Providing Utility to Utilities: The Value of Information Systems Enabled Flexibility in Electricity Consumption
As the transition to renewable energy sources progresses, the integration of such sources makes electricity production increasingly fluctuate. To contribute to power grid stability, electric utilities must balance volatile supply by shifting demand. This measure of demand response depends on flexibility, which arises as the integration of information systems in the power grid grows. The option to shift electric loads to times of lower demand or higher supply bears an economic value. Following a design science research approach, we illustrate how to quantify this value to support decisions on short-term consumer compensation. We adapt real options theory to the design—a strategy that IS researchers have used widely to determine value under uncertainty. As a prerequisite, we develop a stochastic process, which realistically replicates intraday electricity spot price development. With this process, we design an artifact suitable for valuation, which we illustrate in a plug-in electric vehicle scenario. Following the artifact’s evaluation based on historical spot price data from the electricity exchange EPEX SPOT, we found that real options analysis works well for quantifying the value of information systems enabled flexibility in electricity consumption.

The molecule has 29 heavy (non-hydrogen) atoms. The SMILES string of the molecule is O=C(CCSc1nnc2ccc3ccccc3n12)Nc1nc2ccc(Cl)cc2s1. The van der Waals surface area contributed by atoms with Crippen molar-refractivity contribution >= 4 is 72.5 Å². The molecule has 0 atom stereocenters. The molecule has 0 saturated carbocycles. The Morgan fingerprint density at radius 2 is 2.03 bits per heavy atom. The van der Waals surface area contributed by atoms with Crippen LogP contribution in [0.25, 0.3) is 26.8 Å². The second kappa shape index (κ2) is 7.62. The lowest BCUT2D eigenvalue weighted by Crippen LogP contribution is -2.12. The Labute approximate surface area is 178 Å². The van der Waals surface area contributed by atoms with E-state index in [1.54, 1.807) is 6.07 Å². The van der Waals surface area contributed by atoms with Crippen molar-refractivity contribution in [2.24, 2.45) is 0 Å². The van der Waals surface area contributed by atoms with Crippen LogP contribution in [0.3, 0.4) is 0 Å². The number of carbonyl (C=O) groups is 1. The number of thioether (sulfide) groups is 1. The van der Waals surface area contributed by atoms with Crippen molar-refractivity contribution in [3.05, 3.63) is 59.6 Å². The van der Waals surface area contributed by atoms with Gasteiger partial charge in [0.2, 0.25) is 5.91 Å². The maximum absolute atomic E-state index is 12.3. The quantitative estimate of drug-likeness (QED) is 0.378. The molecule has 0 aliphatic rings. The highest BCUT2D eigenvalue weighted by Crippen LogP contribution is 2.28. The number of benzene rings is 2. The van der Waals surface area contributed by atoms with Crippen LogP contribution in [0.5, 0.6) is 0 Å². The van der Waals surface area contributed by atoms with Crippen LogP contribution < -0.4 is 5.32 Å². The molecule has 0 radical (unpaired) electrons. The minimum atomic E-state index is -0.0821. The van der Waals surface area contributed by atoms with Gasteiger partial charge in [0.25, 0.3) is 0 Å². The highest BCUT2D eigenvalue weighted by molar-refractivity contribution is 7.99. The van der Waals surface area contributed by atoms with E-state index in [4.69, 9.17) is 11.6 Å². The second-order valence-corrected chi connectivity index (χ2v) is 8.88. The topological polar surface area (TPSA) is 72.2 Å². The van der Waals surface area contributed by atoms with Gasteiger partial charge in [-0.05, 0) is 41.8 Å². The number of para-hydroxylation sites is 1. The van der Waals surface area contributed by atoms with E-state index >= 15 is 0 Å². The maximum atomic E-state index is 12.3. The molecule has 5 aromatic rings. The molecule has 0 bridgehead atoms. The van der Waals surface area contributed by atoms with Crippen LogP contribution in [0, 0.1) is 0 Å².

Fridgen, Gilbert; Häfner, Lukas; König, Christian; and Sachs, Thomas
"Providing Utility to Utilities: The Value of Information Systems Enabled Flexibility in Electricity Consumption,"
Journal of the Association for Information Systems, 17(8), .
Available at: https://aisel.aisnet.org/jais/vol17/iss8/1
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